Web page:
These days, Fowles is well known for The Collector, The Magus, and The French Lieutenant’s Woman, all of which were made into films, but being unknown as a novelist myself, I found most interesting the period in which he was struggling and unrecognised. I thought other indie writers might enjoy reading a bit about this part of Fowles’ life too, so I’ve included a few lines from The Journals below:

25 August 1956

Halfway revising The Joker —  now The Magus. The construction is all right. But [there is] constant slipping down in technique; invasion of cliché. I have to treat each sentence drill-fashion. Is it necessary? Is it succinct? Is it clear? Is it elegant? Has it clichés? It usually has.

10 May 1958

Creation by effort; it is despised. What is admired is the ‘natural’ genius of the ‘born’ artist … myself … I seem to have endless obstacles to overcome — laziness, doubt, slowness, the cliché — so that if I finally achieve anything … it will be in spite of myself; self-taught, self-made. And no aid from the bloody muses.

About his poverty:

4 May 1958

Rent increase; already they take five guineas a week. Now it’s to be six. We shall have to leave. It’s too much to lose each week, even with E [his wife] working as she is now, fulltime …Poverty is now part of me … There is still very little I would (indeed could) do for money; but sometimes the strain rises above the surface of my acceptance. The great black wall to wall … poverty that we have had for the last four or five years; we swing from Friday [his payday as a schoolteacher] to Friday. Like squirrels on the run; it doesn‘t do to think of a branch or Friday giving way.

When he finally makes it with The Collector in 1962, you heave a sigh of relief. Some of the first things he buys are an overcoat and a suit for himself, an outfit for his wife, a secondhand camera, a coffee table and some secondhand chairs. Touching. (Though, upon reflection, you begin to wonder just how Fowles defined poverty when he and his wife were both working fulltime before his breakthrough, and they had no children. But let’s not ruin the story; perhaps the rent they were paying was exceptionally high for the times.)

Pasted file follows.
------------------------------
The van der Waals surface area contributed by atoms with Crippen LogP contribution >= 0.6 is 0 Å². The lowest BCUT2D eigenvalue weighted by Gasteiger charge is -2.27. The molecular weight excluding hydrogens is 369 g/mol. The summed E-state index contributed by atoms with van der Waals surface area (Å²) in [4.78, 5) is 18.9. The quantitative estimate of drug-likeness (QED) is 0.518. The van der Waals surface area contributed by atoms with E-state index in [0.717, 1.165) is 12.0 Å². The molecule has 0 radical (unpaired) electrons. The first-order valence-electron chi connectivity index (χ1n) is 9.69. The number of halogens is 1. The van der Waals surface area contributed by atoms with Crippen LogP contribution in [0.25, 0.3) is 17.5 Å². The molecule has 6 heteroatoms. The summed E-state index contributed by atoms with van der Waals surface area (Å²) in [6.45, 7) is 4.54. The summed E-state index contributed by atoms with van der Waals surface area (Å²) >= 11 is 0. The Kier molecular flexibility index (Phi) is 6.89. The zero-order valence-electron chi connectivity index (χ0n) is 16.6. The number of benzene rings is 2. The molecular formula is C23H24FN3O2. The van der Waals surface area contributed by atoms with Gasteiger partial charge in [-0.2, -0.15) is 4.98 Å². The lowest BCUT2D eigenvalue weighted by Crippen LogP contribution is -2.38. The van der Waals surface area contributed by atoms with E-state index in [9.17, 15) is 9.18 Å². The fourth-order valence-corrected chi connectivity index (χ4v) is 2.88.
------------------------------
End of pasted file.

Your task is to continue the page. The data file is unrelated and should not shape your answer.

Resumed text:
For any writer out there who is currently struggling and unknown, the journals give a glimpse into the problems of a writer whom we all think of as having made it, and just a taste of his struggles AFTER he’s made it, the terrible script conferences where he tries to hold on to the integrity of his work in the face of Hollywood’s dollar worshipping producers.

The Volume 1 Journals end where he’s bought his place Underhill at Lyme Regis, and has just accepted Twentieth Century Fox’s offer for The Magus of $7,500 for the option, $92,500 on exercise of the option and $10,000 for a treatment. I couldn’t relate to those figures and, as I imagine Volume 2 will be his life after fame has hit him, I don’t think I’ll be taking it on. Still, Vol. 1 is an interesting read for struggling writers, and aficionados of Fowles.

Happy St Patrick’s Day, by the way.

 

Read Full Post »

cyclone

Tropical cyclone Oswald, with its attendant winds of 140 kph and rain that looks set to cause worse flooding in south-east Queensland than the disastrous floods of 2011 has now moved south to New South Wales. Here, in South Golden Beach, only a few miles from the Queensland border, no one goes out. The streets are empty and strewn with debris, mostly leaves and branches from trees.

Oswald has now been officially downgraded to ex-tropical cyclone Oswald. For us, the worst of the wind was last night, and few of us got much sleep, Oswald had turned into a very unpredictable rain depression that carried within it mini-cyclones that could tear a town apart as one did yesterday in Bargara, a seaside township near Bundaberg.

Still, now at 2 p.m. it seems that we are over the worst. Wind gusts are down to around 70 kph and are predicted to drop further in the late evening. Oswald is slated to arrive in Sydney in the early hours of tomorrow morning, bringing with it the kind of torrential rain that has already flooded the CBDs of towns in south-east Queensland and is going to flood the capital city of Brisbane once more. The people in this area are exhausted: they barely survived the 2011 floods in which lives were lost and many homes were flooded to the rooftops. Most had just finished rebuilding or renovating; now, they must go through it all again. In some towns, the flood heights are predicted to be higher than in 2011. So we are lucky. So far, there have been not even been any power cuts, though most are well prepared with water, matches, torches, candles, food and gas burners.

Floods are not such a problem here. In fourteen years of living in South Golden Beach, the closest I’ve ever come to being flooded was on 30 June 2005, when the water reached to within six inches of the floorboards. Here, being so close to the coast, the biggest danger the village faces is from wind. There’s always the possibility that some cyclone with nothing better to do will wander in from the sea and wipe us out the way Cyclone Zoe did the little hamlet of Sheltering Palms four miles to the south of us, in 1974.